Over a two-year period, when he lost far more than he won, Astros pitcher Bob Bruce prevailed in a series of duels with Cardinals ace Bob Gibson.
Bruce was 9-18 in 1965 and 3-13 in 1966 for a combined record of 12-31. Gibson was 20-12 in 1965 and 21-12 in 1966 for a combined record of 41-24.
Yet, in the four starts pairing Bruce against Gibson in those two seasons, Bruce was 3-1 with a 1.69 ERA.
Bruce, who died March 14, 2017, at 83, pitched some of his best games against the Cardinals.
In nine years (1959-67) in the majors, primarily with losing Houston clubs, Bruce was 49-71 with a 3.85 ERA.
A right-hander, Bruce was 4-8 with a 2.45 ERA in 20 appearances, including 14 starts, against the Cardinals.
In a relief appearance versus the Cardinals on April 19, 1964, at Houston, Bruce became the 12th major-league pitcher to strike out three batters on nine pitches, according to the Houston Chronicle. Bruce achieved the feat in the eighth inning, striking out Bill White, Charlie James and Ken Boyer on an assortment of off-speed pitches. In the ninth, after yielding a single to Johnny Lewis, Bruce struck out the side. Boxscore
Tim McCarver, Cardinals catcher, said Bruce was a right-handed version of St. Louis left-hander Curt Simmons.
“Bruce is rough on left-handed batters with his slow stuff,” McCarver said to the St. Louis Post-Dispatch. “He has a good motion like Simmons. He keeps the ball down. He keeps you honest with fastballs on the hands.”
Said Cardinals infielder Phil Gagliano: “Bruce never gives you anything good to hit.”
Though he started multiple games against Cardinals pitchers such as Ernie Broglio, Ray Sadecki and Ray Washburn, the St. Louis opponent Bruce faced the most was Gibson.
Bruce, pitching for the Houston Colt .45s in their first season in the National League, was paired against Gibson for the first time on July 22, 1962. The Cardinals won, 3-1, on a sweltering Sunday afternoon at Colt Stadium.
With the temperature in the upper 90s, Bruce pitched seven innings, giving up all three runs in the second. Gibson contributed a two-out, RBI-single.
Relying primarily on fastballs and working on three days of rest, Gibson pitched 8.2 innings for the win.
Lindy McDaniel earned the save by getting Billy Goodman to ground out with runners on second and third, two outs, in the ninth.
“I wanted a breaking ball on Goodman and Gibson didn’t have enough left,” Cardinals manager Johnny Keane told the Post-Dispatch when asked why he lifted Gibson. Boxscore
Bruce and Gibson would not be paired against one another as starters for three years. Then Bruce began his stretch of winning three of four against Gibson.
Here’s a look at those games:
Bruce held the Cardinals to two runs in eight innings and got the win in a 5-2 Astros victory at St. Louis on June 4, 1965.
Gibson was burned by home runs from a pair of players who were physical opposites.
In the sixth, Walt Bond, a 6-foot-7 outfielder, hit a two-run home run into the teeth of a wind blowing in from right field.
With two outs in the ninth, Ron Brand, a 5-foot-7 catcher, hit a three-run home run, snapping a 2-2 tie. It was the second of three home runs Brand would hit in an eight-year career in the majors.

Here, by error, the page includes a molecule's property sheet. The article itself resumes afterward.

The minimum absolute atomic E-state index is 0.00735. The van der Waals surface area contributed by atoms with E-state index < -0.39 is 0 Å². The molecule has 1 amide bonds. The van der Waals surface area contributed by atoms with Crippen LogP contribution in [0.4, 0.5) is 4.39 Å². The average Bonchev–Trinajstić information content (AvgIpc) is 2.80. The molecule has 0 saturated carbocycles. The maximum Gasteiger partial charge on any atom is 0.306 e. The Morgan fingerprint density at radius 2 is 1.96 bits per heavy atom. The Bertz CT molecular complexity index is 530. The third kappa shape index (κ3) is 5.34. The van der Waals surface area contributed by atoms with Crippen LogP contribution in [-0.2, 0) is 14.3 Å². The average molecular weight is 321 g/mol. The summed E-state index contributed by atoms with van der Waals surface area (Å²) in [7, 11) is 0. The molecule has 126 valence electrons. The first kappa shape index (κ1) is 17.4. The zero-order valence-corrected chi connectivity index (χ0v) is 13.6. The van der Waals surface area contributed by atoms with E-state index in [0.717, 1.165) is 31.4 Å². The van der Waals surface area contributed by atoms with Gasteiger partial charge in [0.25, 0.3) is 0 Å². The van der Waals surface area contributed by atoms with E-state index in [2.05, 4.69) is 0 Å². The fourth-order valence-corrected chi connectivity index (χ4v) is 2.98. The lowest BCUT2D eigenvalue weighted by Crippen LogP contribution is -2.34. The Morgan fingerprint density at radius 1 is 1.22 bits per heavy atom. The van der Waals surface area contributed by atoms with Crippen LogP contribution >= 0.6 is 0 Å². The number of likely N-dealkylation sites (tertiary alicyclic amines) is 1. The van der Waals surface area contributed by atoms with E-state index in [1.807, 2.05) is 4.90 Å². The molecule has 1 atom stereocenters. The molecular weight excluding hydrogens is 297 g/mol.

Brand had hit Gibson’s first pitch of the at-bat deep but foul. The home run came with the count 1-and-2. “That first pitch was surprise enough,” Brand said. “I hardly ever hit a ball that hard. I never hit two like that in one inning.”
The Cardinals had eight singles off Bruce until McCarver led off the bottom of the ninth with a double. Jim Owens relieved and retired the next three batters, preserving the win for Bruce. Boxscore
Home sweet dome
Bruce pitched a six-hit shutout in a 2-0 victory over the Cardinals at the Astrodome on July 21, 1965. All the St. Louis hits were singles.
Gibson yielded four hits in seven innings, though he injured the little finger on his right hand reaching for a hard grounder by Joe Morgan in the fifth.
With the finger swollen and painful _ the injury later was diagnosed as a torn capsule joint _ Gibson remained in the scoreless game.
Bob Lillis, a former Cardinals infielder, broke the tie that inning with a two-run double, a pop fly to right-center that barely eluded center fielder Curt Flood. “I was a step behind the ball and I might as well have been a day late,” Flood said.
Bruce, described by the Post-Dispatch as “no Humpty Dumpty,” preserved the win by getting McCarver to fly out with two on and two outs in the ninth. Boxscore
Though his injured finger remained swollen, Gibson limited the Astros to four singles in a 3-1 victory at St. Louis on Aug. 5, 1965.
Gibson, who greeted well-wishers by extending his left hand, said, “The finger doesn’t bother me so much when I throw a fastball, but it really smarts when I throw curves. I bunch the fingers to throw curves and the little finger presses against the next finger on curves.”
McCarver drove in two of the three runs off Bruce without a hit. McCarver hit a sacrifice fly in the fourth and his hard groundout to first in the sixth scored Flood from third.
“I’d like to be able to pitch like Gibson _ even with a sore finger,” Bruce said. Boxscore
Eyeing a win
In his final matchup against Gibson, Bruce held the Cardinals to two hits in eight innings in a 6-1 victory at St. Louis on July 8, 1966. Gibson was lifted after surrendering four runs and eight hits in 4.1 innings.
Bruce had entered the game with a record of 1-6 and a 5.98 ERA. An infection in his right eye that threatened his sight had kept Bruce from pitching from April 20 until June 5.
After beating Gibson and the Cardinals, Bruce told the Post-Dispatch he still didn’t have satisfactory vision in the eye. Boxscore
Previously: Ken Boyer and his rare pair of cycles